Clothing can take up a huge chunk of your budget, so by shopping wisely for quality items at a good price you can really keep costs down. I still watch for store sales, regularly check the clearance racks at my favorite stores, and sign up to receive retailer coupons, but I also make it part of my routine to stop by a couple of thrift and consignment stores once or twice a month. You never know what treasure you may find!
I thought for today’s Teaching Tuesday, I would list some of the gross (large) motor skills that our young children develop over the years. Most of these come naturally and are fun to acquire because they’re practiced outside with mom and dad as well as other children.
In our family, my husband is in charge of helping the girls with any athletic skills as I am somewhat deficient in that area! He also ruled the “riding a bike without training wheels” process that our six-year-old just mastered (as I am sure he will one day lead in their driver’s training!)
Children are able to master these skills at various ages and with differing degrees of success. A large open area for play and an encouraging attitude is all that is needed to practice most of these activities.
- rolling out dough
- jump roping
- bike riding
- hitting a ball with a bat or racket
If you have any ideas for helping a child learn these skills, please let us know in the comments section.
Homeschoolers may want to check out the Carnival of Homeschooling, hosted this week at Walking Therein.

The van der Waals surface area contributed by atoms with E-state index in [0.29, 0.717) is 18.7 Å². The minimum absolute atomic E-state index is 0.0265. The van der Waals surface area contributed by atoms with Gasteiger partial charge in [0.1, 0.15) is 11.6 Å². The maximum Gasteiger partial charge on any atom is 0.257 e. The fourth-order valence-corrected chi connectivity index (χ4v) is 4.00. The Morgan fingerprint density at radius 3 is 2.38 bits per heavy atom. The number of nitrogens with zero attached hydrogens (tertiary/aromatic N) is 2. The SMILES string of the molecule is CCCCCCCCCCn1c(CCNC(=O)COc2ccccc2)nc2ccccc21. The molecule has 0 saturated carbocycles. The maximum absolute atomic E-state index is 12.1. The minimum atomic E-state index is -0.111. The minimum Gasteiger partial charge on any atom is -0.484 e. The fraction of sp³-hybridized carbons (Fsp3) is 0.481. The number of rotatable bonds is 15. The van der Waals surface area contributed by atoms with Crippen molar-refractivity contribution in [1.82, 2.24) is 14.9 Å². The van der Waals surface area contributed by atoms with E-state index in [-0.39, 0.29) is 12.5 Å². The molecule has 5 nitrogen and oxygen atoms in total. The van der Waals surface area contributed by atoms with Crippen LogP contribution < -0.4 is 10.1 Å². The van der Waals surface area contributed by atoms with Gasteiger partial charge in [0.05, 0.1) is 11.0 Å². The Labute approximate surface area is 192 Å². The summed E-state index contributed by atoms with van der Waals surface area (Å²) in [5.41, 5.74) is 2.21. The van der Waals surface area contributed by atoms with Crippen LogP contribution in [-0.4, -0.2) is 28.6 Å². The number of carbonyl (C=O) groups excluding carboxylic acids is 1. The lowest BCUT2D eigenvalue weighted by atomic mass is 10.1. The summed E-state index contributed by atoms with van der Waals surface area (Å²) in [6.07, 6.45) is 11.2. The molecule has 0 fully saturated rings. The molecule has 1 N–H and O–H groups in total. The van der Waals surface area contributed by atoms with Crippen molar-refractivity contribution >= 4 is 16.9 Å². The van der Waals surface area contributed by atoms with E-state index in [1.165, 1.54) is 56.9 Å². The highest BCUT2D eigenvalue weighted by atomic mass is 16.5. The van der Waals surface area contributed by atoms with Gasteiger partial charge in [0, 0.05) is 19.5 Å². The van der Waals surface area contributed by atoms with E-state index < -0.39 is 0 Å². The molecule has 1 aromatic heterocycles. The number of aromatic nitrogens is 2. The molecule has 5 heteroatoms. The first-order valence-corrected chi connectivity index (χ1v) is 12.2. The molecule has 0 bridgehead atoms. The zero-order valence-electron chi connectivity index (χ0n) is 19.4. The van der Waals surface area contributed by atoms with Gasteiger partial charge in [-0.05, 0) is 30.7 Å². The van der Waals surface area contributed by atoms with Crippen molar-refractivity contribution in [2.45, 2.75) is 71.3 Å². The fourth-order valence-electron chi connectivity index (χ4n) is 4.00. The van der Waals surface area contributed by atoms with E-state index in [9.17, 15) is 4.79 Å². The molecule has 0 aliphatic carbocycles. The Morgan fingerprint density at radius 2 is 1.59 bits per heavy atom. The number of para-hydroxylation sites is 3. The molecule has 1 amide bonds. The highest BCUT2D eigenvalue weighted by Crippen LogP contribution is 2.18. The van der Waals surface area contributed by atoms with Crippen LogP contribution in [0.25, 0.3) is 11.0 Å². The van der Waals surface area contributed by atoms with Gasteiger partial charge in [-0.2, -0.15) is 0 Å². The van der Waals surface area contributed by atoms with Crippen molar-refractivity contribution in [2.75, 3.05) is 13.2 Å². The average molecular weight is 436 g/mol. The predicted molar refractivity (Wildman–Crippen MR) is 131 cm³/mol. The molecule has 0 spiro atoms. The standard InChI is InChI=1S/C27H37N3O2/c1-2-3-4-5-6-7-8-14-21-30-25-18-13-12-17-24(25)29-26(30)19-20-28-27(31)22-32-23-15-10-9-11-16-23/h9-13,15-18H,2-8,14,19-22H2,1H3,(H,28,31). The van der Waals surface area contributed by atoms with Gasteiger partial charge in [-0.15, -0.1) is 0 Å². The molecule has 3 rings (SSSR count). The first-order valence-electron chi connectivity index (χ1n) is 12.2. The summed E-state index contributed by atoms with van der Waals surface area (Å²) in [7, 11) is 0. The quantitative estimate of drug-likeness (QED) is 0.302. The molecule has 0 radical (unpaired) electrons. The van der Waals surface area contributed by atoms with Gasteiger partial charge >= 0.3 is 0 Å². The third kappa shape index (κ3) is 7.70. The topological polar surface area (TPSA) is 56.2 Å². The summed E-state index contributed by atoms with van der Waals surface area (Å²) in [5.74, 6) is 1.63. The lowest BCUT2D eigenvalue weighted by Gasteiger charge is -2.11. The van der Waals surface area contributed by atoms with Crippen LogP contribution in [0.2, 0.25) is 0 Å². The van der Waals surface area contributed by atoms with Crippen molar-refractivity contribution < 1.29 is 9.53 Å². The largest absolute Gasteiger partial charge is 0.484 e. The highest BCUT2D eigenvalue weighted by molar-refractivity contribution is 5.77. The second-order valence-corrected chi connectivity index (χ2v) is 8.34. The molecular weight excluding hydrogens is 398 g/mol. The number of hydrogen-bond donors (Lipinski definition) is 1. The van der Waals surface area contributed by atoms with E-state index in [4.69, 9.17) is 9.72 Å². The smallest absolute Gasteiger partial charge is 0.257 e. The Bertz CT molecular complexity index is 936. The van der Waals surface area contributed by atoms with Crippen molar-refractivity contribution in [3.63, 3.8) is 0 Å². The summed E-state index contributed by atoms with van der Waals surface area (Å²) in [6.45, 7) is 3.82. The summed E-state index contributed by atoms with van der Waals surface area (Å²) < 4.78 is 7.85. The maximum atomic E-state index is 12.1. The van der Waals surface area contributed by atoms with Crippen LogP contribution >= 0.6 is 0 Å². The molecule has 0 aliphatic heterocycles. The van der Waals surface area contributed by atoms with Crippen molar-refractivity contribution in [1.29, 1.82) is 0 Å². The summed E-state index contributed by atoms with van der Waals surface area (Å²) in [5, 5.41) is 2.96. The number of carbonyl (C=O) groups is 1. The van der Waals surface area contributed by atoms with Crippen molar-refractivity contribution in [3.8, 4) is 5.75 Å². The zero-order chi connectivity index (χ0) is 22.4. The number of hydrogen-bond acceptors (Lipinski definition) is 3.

- The sky that lightens a bit earlier each morning behind the tightly shut window blinds
- The pastel colors of young girls’ dresses on Easter Sunday
- The first tinge of green showing through the dull brown soil
- Dust flying from fast-moving rags as spring cleaning gets under way
- A mom, surrounded by boxes, tucking away sweatshirts and jeans, pulling out tank tops and shorts
- The first bouquet of flowers picked for mom by tiny fingers, clutched tightly in a small fist, given a place of honor in a paper-cup vase
- Bright green stalks of asparagus and ripe red strawberries putting in an appearance at the farmers market
- A load of newly washed laundry swinging on a clothesline in the light breeze
- Burst of blooms on a Bradford pear tree
- An elderly lady kneeling in her garden, shovel in hand, dreaming of a bounty of summer produce
- Thick layer of pollen on the hood of the car
- Azaleas in full bloom, glorious to behold
- Neighbors chatting in the yard, catching up on the news after a long winter-induced hibernation
- First crank of the lawnmower for the season
- Soft spring rain, pattering on the windows
- Allergy-induced sneezes
- Soft bleating of a newborn sheep